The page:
Let’s mix it up.
We think some of our blog ‘followers’ might enjoy this little side story.
We are a sailing boat, so yes, we always want to sail. If we need to, we motor-sail, which is a combination of sailing and motoring (usually because there’s no wind). And then there’s motoring, which we don’t really want to do…
… but there’s timing, tides, current, wind, weather and … The Narrows.
The Narrows is a calm mangrove lined waterway separating the Gladstone mainland and Curtis Island. It links Gladstone with Keppel Bay. It is deep for most of its length but dries at low tide in the middle area, known as the Cattle Crossing. Most mono yachts take the outside route, bypassing Gladstone and The Narrows because of its depth. Monos generally draw 1.6m plus. Too risky taking The Narrows. But we catamarans draw around the 1.4m mark, give or take. So The Narrows is do-able.
Our path through The Narrows, starting in Gladstone then north to Keppel Bay.
Neville loves it … the challenge, the flat water and forgetting about the wind for 5 minutes. It’s such a contrast to our ‘normal’ routine. And we have to think!
After a night at the Gladstone Marina and assisting a Johnny Depp lookalike repair a massive tear in their headsail (as if), we were on our way. We calculated the tide, the distances, the track we’d take and our departure … at least 5 times! Is that because we 60 year olds are getting a tad forgetful?! It was a bit daunting when a fellow cat called Seranno (who had never been here before) wanted to follow us. Heebie-jeebies, hope we get it right!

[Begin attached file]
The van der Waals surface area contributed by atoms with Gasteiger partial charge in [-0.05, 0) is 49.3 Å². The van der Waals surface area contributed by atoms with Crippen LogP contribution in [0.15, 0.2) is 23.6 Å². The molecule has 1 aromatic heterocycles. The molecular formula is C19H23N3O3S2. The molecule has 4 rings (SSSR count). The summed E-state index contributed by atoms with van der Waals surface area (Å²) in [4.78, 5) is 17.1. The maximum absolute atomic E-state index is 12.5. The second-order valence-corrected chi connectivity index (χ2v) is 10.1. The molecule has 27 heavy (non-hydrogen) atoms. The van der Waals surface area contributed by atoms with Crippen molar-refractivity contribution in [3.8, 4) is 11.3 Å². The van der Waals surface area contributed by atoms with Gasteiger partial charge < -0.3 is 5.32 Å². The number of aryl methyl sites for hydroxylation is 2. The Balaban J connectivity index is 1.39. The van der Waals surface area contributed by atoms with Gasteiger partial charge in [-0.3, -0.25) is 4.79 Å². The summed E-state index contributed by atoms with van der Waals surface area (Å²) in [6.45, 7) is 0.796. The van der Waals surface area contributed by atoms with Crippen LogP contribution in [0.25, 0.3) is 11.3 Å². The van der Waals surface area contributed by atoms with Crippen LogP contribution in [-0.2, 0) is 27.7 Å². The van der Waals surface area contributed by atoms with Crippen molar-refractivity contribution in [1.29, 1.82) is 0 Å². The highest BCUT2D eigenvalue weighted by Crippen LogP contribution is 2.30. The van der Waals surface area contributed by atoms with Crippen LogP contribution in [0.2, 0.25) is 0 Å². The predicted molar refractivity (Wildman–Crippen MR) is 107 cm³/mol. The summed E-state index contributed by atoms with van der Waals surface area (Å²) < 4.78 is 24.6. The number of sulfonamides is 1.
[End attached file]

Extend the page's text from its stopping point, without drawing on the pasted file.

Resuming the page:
The plan is to reach the ‘middle’, the Cattle Crossing, right on high tide, thus motoring with the rising tide to the Cattle Crossing. Remember, the Cattle Crossing dries at low tide. A rising tide is a must as no yacht wants to ‘run aground’ and be stuck! It’s another 12 hours before the water returns. Once through the Cattle Crossing, motoring with the falling tide the other side, is a breeze.
Distances, timing, tides (which are not an exact science), speed and gumption all come in to play.
We are now anchored in Mosquito Creek (hope it does not live up to its name) after a successful passage through The Narrows. We came through on a 3.1m high tide and would not want any less. We saw a 1.4m depth at one stage. Our depth-sounder measures our depth from our waterline so knowing we draw 1.4m, that little ‘bleep’ was close enough. No damage would be done … just 12 hours stuck in mud … waiting! Did I mention a depth-sounder is a must?!
It is so calm here we feel like we are on land. A flat water anchorage is heaven!